This worked, but not exceedingly well. Receipts would blow off, or were easily stolen and the paper didn’t do well in a rainstorm, like WTTW reported just a few weeks ago.
A lot of motorcycle riders and scooter riders complained.
After a few questions and a couple of minutes of conversation, Jones invited me out to ABATE’s monthly meeting on October 21, to check out samples of the new adhesive backed receipts CPM was asking club members to test out.
CPM has been working with Chicago ABATE, the area’s largest motorcycle organization, for input on this issue.
According to Jones, the original receipts were too thick and were jamming the new pay & display meters.
“I believe they’re thinner,” said Jones looking over the sample receipts. “I like them better than the first ones, because they didn’t have a perforated receipt. And the adhesive looks good.”
The new receipts are very similar to the original ones as both are adhesive backed. However, the new ones have a perforated side receipt a motorcycle or scooter rider can take with them as proof they paid for their parking if something happens to their main receipt taped to their headlamp.
Vick Murray, a motorcycle rider who attended the meeting, who has had some major problems with the current receipt system feels the new receipts are an improvement.
“This is better than scotch tape, obviously, and shouldn’t mar your paint,” said Murray. “We’ll have to see what happens when it gets wet.”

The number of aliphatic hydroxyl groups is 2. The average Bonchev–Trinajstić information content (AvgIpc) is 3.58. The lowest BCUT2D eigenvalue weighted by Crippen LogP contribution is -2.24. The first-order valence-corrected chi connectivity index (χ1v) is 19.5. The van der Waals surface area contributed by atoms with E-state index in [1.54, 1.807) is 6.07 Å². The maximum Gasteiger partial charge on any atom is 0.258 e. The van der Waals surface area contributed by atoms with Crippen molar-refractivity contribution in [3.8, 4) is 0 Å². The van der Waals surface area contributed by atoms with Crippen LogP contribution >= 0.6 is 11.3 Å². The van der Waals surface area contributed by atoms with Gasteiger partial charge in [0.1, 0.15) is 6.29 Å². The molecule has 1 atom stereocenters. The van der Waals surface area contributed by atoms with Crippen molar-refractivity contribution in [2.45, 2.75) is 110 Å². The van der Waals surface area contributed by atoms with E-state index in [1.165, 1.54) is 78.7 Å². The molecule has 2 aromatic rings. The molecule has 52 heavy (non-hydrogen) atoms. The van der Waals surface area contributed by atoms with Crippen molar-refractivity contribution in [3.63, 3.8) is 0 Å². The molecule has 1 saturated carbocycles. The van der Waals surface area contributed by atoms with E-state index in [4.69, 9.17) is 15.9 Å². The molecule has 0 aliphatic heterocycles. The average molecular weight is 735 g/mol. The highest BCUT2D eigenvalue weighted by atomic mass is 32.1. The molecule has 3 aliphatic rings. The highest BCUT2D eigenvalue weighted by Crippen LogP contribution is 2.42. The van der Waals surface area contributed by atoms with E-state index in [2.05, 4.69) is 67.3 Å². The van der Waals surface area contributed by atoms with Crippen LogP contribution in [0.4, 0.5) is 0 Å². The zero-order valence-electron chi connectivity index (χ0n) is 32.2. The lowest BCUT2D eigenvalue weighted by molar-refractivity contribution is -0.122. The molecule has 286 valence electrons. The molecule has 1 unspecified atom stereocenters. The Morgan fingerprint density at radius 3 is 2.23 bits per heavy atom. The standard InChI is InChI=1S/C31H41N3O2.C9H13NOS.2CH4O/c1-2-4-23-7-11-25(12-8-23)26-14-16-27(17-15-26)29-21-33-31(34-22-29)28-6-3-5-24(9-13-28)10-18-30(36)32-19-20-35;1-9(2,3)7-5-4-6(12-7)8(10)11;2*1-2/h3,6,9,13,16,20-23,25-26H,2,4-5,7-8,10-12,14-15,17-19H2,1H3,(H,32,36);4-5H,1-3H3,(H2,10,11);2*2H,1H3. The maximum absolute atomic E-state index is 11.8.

“They do seem thinner, adhesive looks good…these should work well,” said another cycle rider who declined to be named.
We attempted to contact spokesperson from CPM for comment and additional information on the new receipts, but they only directed us to the press release on their website.
According to the press release info, “The new adhesive receipt has a number of benefits over the old. The biggest being it is easier to use (it works like a sticker) and utilizes less adhesive. That’s good for motorcycle headlamps as the receipt will leave behind less adhesive residue. These new receipts are being used at several pay boxes and CPM is working with ABATE to determine additional locations.”
These new and improved receipts will be available in all pay boxes by March 15, 2010.
Last week, Chicago Tonight, WTTW Channel 11‘s refreshingly intelligent nightly local news program, did a piece on the issues surrounding how motorcycle and scooters riders deal with the new parking meters.
It’s nice to see someone else covering the issue after this site’s original coverage of the issue back in July.
Of course, that fool, the Parking Ticket Geek, weasels his way into the piece as well.
Here’s a digest of the latest Chicago enforcement news to keep drivers up to date.